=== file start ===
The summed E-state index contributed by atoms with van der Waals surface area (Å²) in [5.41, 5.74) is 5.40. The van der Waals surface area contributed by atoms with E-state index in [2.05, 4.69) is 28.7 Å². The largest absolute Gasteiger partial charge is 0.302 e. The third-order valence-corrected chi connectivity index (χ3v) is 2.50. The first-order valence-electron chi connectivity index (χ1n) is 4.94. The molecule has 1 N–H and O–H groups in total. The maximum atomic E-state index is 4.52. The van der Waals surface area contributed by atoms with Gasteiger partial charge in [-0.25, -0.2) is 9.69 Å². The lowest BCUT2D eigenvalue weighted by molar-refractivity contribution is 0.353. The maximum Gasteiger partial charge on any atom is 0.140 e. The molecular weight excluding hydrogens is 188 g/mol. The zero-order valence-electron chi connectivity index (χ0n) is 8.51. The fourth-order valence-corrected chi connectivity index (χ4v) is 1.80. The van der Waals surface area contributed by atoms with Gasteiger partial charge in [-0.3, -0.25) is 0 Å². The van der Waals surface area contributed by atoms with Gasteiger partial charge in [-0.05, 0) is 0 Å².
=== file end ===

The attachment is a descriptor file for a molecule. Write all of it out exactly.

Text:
The summed E-state index contributed by atoms with van der Waals surface area (Å²) in [5.41, 5.74) is 5.40. The van der Waals surface area contributed by atoms with E-state index in [2.05, 4.69) is 28.7 Å². The largest absolute Gasteiger partial charge is 0.302 e. The third-order valence-corrected chi connectivity index (χ3v) is 2.50. The first-order valence-electron chi connectivity index (χ1n) is 4.94. The molecule has 1 N–H and O–H groups in total. The maximum atomic E-state index is 4.52. The van der Waals surface area contributed by atoms with Gasteiger partial charge in [-0.25, -0.2) is 9.69 Å². The lowest BCUT2D eigenvalue weighted by molar-refractivity contribution is 0.353. The maximum Gasteiger partial charge on any atom is 0.140 e. The molecular weight excluding hydrogens is 188 g/mol. The zero-order valence-electron chi connectivity index (χ0n) is 8.51. The fourth-order valence-corrected chi connectivity index (χ4v) is 1.80. The van der Waals surface area contributed by atoms with Gasteiger partial charge in [-0.3, -0.25) is 0 Å². The van der Waals surface area contributed by atoms with Gasteiger partial charge in [-0.05, 0) is 0 Å².